In the last decade, evidence has been obtained which indicates that the terminal innervation of the ventricles as well as the atria includes parasympathetic nerve fibers. The demonstration of ganglia within the ventricular myocardium suggested the presence of parasympathetic nerve fibers and the vagal nature of these ganglia was supported by their persistence after total surgical cardiac denervation and cardiac transplantation. Although it is now clear that parasympathetic fibers are present throughout the ventricles, their density is considerably sparser in these chambers than in the atria. Furthermore, the vagal trunkas receive abundant adrenergic fibers from the stellate ganglia via the ansa subclavia and actually are mixed parasympathetic-adrenergic trunks. The adrenergic and parasympathetic components of the trunks are unevenly distributed to the ventricles; it appears that greater numbers of adrenergic fibera terminate in the right ventricle and greater numbers of cholinergic fibers in the left ventricle.
Cholinergic interventions produce their action upon the heart by a variety of mechanisms. The inhibitory actions appear to be closely related to their ability to decrease the duration of the action potential and subsequent cellular influx of ionic calcium. In addition ACH and choline esters decrease adenylate cyclase activity and cyclic adenosine 3' ,5'-monophosphate accumulation of broken cell preparationa from mammalian atria and ventricles. On the other hand, under special conditions, i.e., after atropine administration, cholinergic interventions may cause stimulatory effects through interactions with adrenergic and nonadrenergic mechanisms. There is now abundant evidence to indicate that ACH releases norepinephrine from depota in the heart; these depots are located predominantly in postganglionic adrenergic nerve fibers. In addition, particularly in the presence of conditions tending to lower intracellular ionic calcium, large doses of ACH produce positive inotropic effects on ventricular myocardium, in spite of prior depletion of cardiac catecholamine stores.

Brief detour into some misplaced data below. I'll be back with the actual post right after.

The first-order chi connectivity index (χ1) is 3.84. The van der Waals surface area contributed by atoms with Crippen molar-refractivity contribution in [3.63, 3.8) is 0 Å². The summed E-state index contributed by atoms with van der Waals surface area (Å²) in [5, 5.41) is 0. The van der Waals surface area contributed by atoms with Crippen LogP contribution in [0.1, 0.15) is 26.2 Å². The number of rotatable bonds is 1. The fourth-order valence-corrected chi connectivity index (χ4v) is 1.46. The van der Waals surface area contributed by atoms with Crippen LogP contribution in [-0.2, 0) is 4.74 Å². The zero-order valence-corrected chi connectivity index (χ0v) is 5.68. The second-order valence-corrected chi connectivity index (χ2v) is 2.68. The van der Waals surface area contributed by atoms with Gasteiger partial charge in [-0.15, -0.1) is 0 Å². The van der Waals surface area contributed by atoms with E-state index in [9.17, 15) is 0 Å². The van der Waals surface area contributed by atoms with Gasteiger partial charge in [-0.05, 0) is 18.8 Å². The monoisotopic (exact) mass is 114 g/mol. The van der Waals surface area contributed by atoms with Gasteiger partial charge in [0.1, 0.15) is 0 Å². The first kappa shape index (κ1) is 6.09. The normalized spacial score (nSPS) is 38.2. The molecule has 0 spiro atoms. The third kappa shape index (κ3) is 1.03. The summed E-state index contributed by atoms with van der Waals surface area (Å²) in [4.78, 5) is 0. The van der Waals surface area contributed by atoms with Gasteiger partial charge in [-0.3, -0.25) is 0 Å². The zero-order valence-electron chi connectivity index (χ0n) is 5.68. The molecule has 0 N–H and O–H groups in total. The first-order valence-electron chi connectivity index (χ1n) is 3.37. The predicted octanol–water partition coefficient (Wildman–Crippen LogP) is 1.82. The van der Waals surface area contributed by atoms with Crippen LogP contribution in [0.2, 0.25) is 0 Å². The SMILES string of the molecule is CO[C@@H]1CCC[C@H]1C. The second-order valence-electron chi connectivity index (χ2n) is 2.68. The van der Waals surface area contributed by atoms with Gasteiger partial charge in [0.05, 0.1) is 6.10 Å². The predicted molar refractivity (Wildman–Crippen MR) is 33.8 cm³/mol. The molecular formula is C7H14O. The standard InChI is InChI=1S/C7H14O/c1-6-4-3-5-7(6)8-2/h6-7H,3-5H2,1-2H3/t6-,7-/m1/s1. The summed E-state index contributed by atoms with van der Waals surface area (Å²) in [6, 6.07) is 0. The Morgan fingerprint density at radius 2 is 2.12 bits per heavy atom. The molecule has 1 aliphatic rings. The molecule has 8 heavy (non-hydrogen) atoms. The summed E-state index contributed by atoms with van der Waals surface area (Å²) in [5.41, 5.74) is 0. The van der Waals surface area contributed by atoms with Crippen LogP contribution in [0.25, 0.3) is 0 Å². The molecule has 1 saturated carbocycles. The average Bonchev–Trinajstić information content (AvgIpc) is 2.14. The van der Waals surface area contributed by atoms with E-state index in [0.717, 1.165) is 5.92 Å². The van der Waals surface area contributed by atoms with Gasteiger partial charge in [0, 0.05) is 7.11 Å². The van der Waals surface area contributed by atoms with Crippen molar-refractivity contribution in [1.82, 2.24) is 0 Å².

Cholinergic and adrenergic influences interact synergistically and antagonistically in their actions upon the heart. It appears that under conditions involving a high level of sympathetic tone, the vagal center in the medulla is inhibited by higher centers in the hypothalamus. In addition, cholinergic and adrenergic mechanisms interact at the receptor level, the inhibitory actions of ACH on automaticity and contractility on atrial tissue predominating over the excitatory actions of catecholamines.
Although an inhibitory effect of the vagi upon ventricular contractility has been questioned for many years, recent investigations have clearly indicated that stimulation of the vagosympathetic trunk produces a negative inotropic effect in the canine ventricle. In addition, there is now convincing evidence that stimulation of parasympathetic nerve fibers produces distinct vasodilatation in the coronary vascular bed, independent of its indirect effects on the determinants of myocardial oxygen requirements and myocardial extravascular compression.
Parasympathetic nerve fibers serve as a component of the efferent limb of the baroreceptor, chemoreceptor, and of other cardiovascular and respiratory reflexes involved in the regulation of cardiac automaticity and contractility. Recent studies using a sensitive technique to evaluate the responsiveness of the baroreceptor reflex indicate that reflexly induced parasympathetic stimulation of the heart is attenuated by general anesthesia, during exercise, in hypertensive patients, and in normotensive, elderly patients. Observations in man and in experimental animals indicate that parasympathetic tone and parasympathetically medisted reflexes are profoundly depressed in heart failure and in various forms of heart disease.
- The Williams & Wilkins Co.